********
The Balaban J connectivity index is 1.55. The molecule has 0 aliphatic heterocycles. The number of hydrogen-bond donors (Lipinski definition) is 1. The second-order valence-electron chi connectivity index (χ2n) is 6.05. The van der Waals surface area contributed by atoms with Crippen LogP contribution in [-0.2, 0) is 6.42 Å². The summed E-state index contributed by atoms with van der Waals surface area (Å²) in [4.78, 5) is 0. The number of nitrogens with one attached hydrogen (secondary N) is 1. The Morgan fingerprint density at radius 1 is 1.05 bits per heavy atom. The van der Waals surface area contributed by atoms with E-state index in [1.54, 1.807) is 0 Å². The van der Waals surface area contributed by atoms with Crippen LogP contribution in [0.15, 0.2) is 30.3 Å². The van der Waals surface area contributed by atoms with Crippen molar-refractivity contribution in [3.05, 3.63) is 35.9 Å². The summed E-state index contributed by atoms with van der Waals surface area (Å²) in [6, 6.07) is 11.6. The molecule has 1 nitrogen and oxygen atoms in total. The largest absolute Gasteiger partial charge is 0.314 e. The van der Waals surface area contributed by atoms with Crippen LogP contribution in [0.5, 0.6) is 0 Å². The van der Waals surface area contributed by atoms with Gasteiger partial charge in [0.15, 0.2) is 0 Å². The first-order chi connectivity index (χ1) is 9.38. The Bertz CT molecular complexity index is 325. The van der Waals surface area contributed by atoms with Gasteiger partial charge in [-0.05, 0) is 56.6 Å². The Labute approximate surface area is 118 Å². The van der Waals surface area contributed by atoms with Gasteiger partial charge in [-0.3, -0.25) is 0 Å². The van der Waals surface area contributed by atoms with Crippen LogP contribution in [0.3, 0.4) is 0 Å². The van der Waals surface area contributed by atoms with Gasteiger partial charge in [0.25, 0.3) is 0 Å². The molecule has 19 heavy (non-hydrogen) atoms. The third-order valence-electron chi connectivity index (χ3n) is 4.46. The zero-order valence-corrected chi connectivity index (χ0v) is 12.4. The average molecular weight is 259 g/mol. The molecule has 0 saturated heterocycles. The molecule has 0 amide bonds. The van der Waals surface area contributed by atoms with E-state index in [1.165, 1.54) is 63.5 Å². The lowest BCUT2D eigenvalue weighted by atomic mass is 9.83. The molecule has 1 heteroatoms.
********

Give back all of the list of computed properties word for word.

The Balaban J connectivity index is 1.55. The molecule has 0 aliphatic heterocycles. The number of hydrogen-bond donors (Lipinski definition) is 1. The second-order valence-electron chi connectivity index (χ2n) is 6.05. The van der Waals surface area contributed by atoms with Crippen LogP contribution in [-0.2, 0) is 6.42 Å². The summed E-state index contributed by atoms with van der Waals surface area (Å²) in [4.78, 5) is 0. The number of nitrogens with one attached hydrogen (secondary N) is 1. The Morgan fingerprint density at radius 1 is 1.05 bits per heavy atom. The van der Waals surface area contributed by atoms with E-state index in [1.54, 1.807) is 0 Å². The van der Waals surface area contributed by atoms with Crippen LogP contribution in [0.15, 0.2) is 30.3 Å². The van der Waals surface area contributed by atoms with Crippen molar-refractivity contribution in [3.05, 3.63) is 35.9 Å². The summed E-state index contributed by atoms with van der Waals surface area (Å²) in [6, 6.07) is 11.6. The molecule has 1 nitrogen and oxygen atoms in total. The largest absolute Gasteiger partial charge is 0.314 e. The van der Waals surface area contributed by atoms with Crippen LogP contribution in [0.5, 0.6) is 0 Å². The van der Waals surface area contributed by atoms with Gasteiger partial charge in [0.15, 0.2) is 0 Å². The first-order chi connectivity index (χ1) is 9.38. The Bertz CT molecular complexity index is 325. The van der Waals surface area contributed by atoms with Gasteiger partial charge in [-0.05, 0) is 56.6 Å². The Labute approximate surface area is 118 Å². The van der Waals surface area contributed by atoms with Gasteiger partial charge in [-0.3, -0.25) is 0 Å². The van der Waals surface area contributed by atoms with Crippen LogP contribution in [0.3, 0.4) is 0 Å². The van der Waals surface area contributed by atoms with Gasteiger partial charge in [0.25, 0.3) is 0 Å². The molecule has 19 heavy (non-hydrogen) atoms. The third-order valence-electron chi connectivity index (χ3n) is 4.46. The zero-order valence-corrected chi connectivity index (χ0v) is 12.4. The average molecular weight is 259 g/mol. The molecule has 0 saturated heterocycles. The molecule has 0 amide bonds. The van der Waals surface area contributed by atoms with E-state index in [1.165, 1.54) is 63.5 Å². The lowest BCUT2D eigenvalue weighted by atomic mass is 9.83. The molecule has 1 heteroatoms.